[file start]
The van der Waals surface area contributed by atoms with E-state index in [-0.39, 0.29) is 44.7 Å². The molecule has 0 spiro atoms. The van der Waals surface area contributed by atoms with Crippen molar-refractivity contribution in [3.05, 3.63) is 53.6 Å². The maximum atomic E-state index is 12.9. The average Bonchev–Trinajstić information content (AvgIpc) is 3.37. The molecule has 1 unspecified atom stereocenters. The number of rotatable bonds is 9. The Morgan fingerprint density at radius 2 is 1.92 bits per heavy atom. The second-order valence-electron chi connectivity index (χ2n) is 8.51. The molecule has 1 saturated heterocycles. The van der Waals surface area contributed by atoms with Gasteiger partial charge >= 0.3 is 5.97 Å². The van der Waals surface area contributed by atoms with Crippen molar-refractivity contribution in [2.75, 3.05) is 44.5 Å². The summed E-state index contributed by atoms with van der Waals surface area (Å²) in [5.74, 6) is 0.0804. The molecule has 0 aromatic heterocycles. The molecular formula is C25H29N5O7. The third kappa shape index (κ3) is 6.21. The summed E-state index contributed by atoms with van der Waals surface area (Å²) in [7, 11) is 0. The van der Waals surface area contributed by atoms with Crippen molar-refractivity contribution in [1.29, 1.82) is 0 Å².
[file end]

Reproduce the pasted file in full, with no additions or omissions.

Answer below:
The van der Waals surface area contributed by atoms with E-state index in [-0.39, 0.29) is 44.7 Å². The molecule has 0 spiro atoms. The van der Waals surface area contributed by atoms with Crippen molar-refractivity contribution in [3.05, 3.63) is 53.6 Å². The maximum atomic E-state index is 12.9. The average Bonchev–Trinajstić information content (AvgIpc) is 3.37. The molecule has 1 unspecified atom stereocenters. The number of rotatable bonds is 9. The Morgan fingerprint density at radius 2 is 1.92 bits per heavy atom. The second-order valence-electron chi connectivity index (χ2n) is 8.51. The molecule has 1 saturated heterocycles. The van der Waals surface area contributed by atoms with Gasteiger partial charge >= 0.3 is 5.97 Å². The van der Waals surface area contributed by atoms with Crippen molar-refractivity contribution in [2.75, 3.05) is 44.5 Å². The summed E-state index contributed by atoms with van der Waals surface area (Å²) in [5.74, 6) is 0.0804. The molecule has 0 aromatic heterocycles. The molecular formula is C25H29N5O7. The third kappa shape index (κ3) is 6.21. The summed E-state index contributed by atoms with van der Waals surface area (Å²) in [7, 11) is 0. The van der Waals surface area contributed by atoms with Crippen molar-refractivity contribution in [1.29, 1.82) is 0 Å².